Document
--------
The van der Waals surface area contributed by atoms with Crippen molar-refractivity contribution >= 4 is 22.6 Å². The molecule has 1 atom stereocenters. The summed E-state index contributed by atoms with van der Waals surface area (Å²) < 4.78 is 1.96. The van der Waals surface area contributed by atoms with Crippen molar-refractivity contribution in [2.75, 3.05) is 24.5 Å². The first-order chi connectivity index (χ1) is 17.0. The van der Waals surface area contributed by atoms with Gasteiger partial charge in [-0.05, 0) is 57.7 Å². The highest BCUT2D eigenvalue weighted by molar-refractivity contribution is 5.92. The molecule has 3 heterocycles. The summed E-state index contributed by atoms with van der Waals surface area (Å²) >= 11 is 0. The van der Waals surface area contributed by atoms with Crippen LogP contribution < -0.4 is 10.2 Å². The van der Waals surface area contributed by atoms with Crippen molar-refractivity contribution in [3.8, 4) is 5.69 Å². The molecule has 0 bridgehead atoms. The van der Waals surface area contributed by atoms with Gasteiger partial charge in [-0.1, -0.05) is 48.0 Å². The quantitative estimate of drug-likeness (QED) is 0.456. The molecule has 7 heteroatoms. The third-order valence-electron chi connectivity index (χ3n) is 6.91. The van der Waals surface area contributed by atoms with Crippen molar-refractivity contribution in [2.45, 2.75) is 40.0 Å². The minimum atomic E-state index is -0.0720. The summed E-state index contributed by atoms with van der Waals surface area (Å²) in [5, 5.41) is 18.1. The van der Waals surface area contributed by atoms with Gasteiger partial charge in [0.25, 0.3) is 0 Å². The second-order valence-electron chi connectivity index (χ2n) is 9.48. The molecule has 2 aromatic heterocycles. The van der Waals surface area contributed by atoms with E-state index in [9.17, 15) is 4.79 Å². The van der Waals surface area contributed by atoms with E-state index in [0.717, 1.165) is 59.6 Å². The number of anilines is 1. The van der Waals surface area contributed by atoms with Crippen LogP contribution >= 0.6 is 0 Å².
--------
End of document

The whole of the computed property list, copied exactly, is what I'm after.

The van der Waals surface area contributed by atoms with Crippen molar-refractivity contribution >= 4 is 22.6 Å². The molecule has 1 atom stereocenters. The summed E-state index contributed by atoms with van der Waals surface area (Å²) < 4.78 is 1.96. The van der Waals surface area contributed by atoms with Crippen molar-refractivity contribution in [2.75, 3.05) is 24.5 Å². The first-order chi connectivity index (χ1) is 17.0. The van der Waals surface area contributed by atoms with Gasteiger partial charge in [-0.05, 0) is 57.7 Å². The highest BCUT2D eigenvalue weighted by molar-refractivity contribution is 5.92. The molecule has 3 heterocycles. The summed E-state index contributed by atoms with van der Waals surface area (Å²) >= 11 is 0. The van der Waals surface area contributed by atoms with Crippen LogP contribution < -0.4 is 10.2 Å². The van der Waals surface area contributed by atoms with Crippen molar-refractivity contribution in [3.8, 4) is 5.69 Å². The molecule has 0 bridgehead atoms. The van der Waals surface area contributed by atoms with Gasteiger partial charge in [-0.1, -0.05) is 48.0 Å². The quantitative estimate of drug-likeness (QED) is 0.456. The molecule has 7 heteroatoms. The third-order valence-electron chi connectivity index (χ3n) is 6.91. The van der Waals surface area contributed by atoms with Crippen molar-refractivity contribution in [2.45, 2.75) is 40.0 Å². The minimum atomic E-state index is -0.0720. The summed E-state index contributed by atoms with van der Waals surface area (Å²) in [5, 5.41) is 18.1. The van der Waals surface area contributed by atoms with Gasteiger partial charge in [0.25, 0.3) is 0 Å². The second-order valence-electron chi connectivity index (χ2n) is 9.48. The molecule has 2 aromatic heterocycles. The van der Waals surface area contributed by atoms with E-state index in [9.17, 15) is 4.79 Å². The van der Waals surface area contributed by atoms with E-state index in [0.717, 1.165) is 59.6 Å². The number of anilines is 1. The van der Waals surface area contributed by atoms with Crippen LogP contribution >= 0.6 is 0 Å².